THE LIFE STYLIST
If you’re exhausted by the thought of digging out the formalwear and trudging to some nondescript, overly expensive party, take a cue for the Life Stylist and ditch convention.

Text + photography by David J. Witchell

Being the eternal optimist that I am, I’ve always held that how you usher in the new year will go a long way toward dictating how you’ll live with it. Which is why my New Year’s Eve is an Event—but far from the conventional sense. I shed the tuxedo and the artificial glamour a while back in favor of a simpler night, one where I’m decked out in pajamas and surrounded by my closest friends and family, all of us savoring each other’s company and a home-cooked meal.

The hosting duties rotate among us. They’re falling to me this year, and, naturally, I started planning months ago. My father was born on New Year’s Eve, and every New Year’s Day, we staged a birthday feast, so the occasion was already a big deal for me. I keep the décor simple. I’ll pare down the Christmas decorations—so last year—and trim the remaining stuff in white, silver and a touch of gold. The dinner table follows the same aesthetic. If I can find them, a few bunches of white tulips are my go-to for the centerpiece; white roses, if not. And pajamas are the extent of the required attire. (It’s proven to be a good excuse to buy a new pair for myself and few more for the guests who “forget” to don theirs.) For the cynical among us, it’s only odd to be sitting around a candlelit dinner table in pajamas if you’re the only one wearing them.

Where Christmas is meant to exude a deep-seated sense of tradition, New Year’s Eve/Day should be pure and fresh and free of such a heavy burden. I’d like to enter the new year the way I’m sure most of us would: with a blank canvas. Easier said than done, but framing it as such can’t hurt. It’s certainly better than waking up to a mess of glitter, half-filled champagne flutes and cigarette butts. Come midnight, I’ll be toasting Janus, the Roman god after whom our first month is named.

Janus presided over both the beginning and the conclusion of conflict, which is why he’s often described as a two-faced god. To Janus. May you reflect upon our year that was and gather insight to help us find our way in the year ahead.

David J. Witchell is the co-owner of David J. Witchell Salon & Span, in Newtown and Lahaska, and The Boutiques at 25 South, in Newtown.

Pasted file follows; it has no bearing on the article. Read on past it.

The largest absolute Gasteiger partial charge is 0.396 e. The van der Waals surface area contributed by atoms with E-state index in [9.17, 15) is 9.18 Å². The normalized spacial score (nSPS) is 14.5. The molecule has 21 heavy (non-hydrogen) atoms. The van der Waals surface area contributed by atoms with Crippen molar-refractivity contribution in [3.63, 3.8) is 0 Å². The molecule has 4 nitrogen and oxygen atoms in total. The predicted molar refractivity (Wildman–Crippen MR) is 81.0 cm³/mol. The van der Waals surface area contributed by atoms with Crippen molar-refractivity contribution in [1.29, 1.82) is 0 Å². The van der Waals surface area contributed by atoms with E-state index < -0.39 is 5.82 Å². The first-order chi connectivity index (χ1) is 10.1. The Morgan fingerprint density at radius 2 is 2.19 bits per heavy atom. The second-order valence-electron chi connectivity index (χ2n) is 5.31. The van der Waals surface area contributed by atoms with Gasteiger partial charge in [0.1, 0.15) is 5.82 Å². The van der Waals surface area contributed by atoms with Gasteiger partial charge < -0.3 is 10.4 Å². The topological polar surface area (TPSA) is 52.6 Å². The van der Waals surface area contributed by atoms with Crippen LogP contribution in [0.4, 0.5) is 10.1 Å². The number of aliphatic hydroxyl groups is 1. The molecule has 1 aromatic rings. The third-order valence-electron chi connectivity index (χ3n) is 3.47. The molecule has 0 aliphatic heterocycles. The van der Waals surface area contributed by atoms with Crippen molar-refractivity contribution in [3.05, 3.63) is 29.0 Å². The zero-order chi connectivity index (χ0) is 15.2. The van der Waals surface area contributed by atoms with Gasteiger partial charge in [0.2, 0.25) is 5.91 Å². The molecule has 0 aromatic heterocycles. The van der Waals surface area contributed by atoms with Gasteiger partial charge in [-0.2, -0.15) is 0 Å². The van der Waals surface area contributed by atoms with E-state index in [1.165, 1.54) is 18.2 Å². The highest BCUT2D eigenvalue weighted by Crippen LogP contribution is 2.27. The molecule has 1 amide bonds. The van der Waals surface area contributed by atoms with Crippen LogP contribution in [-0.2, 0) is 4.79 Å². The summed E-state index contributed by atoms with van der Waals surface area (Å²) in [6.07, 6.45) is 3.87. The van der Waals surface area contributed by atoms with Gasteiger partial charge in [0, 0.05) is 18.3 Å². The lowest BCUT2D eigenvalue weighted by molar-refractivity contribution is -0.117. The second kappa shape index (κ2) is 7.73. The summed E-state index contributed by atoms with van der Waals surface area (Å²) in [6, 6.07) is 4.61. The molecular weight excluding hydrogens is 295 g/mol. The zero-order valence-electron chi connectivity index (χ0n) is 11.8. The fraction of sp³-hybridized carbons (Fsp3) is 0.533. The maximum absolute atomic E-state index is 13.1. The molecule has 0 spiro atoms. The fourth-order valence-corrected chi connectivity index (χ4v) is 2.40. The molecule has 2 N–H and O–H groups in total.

The Case for Throwing a New Year’s Day Party

By Scott Edwards

What was your best New Year’s Eve like? Only remember bits and pieces of it?

Sounds about right. That’s the thing: Even if your New Year’s Eve plans meet your every outlandish expectation, you’re still waking up the next morning with a debilitating hangover and a spotty memory of what just transpired. All you do know for sure is that you’re a few hundred bucks lighter in the pocket for it.

This pressure, internal and/or external, to do something on New Year’s Eve is totally unfounded. It’s a holiday celebrated by twentysomethings and eccentrics who need to be penned into Times Square for hours on end. The rest of us are just trying to reenact, what, some overly glorified memory from our youth, a rom-com that led us to believe there’s magic in the air, and we just need to open ourselves up to it?

Instead of fixating on these few precious hours, let’s envision another scenario: You go to bed at a decent hour, the clock ticks past midnight like it always does. You sleep in late and wake up bright-eyed and increasingly energized as you realize you haven’t dry-heaved the day away. In the afternoon, a small group of handpicked friends and family collects in your living room and kitchen and talk and laugh, talk and laugh, over a few simple snacks and a round or two of drinks. No formalwear required. No insatiable urge to over-drink in an effort to justify your outlandish reservation. No expecting the earth to shift on its axis at midnight.

When the sun goes down, they go home and you drift off on the couch, warmed by a bit of bourbon and the satisfaction of a once-lost day well spent.

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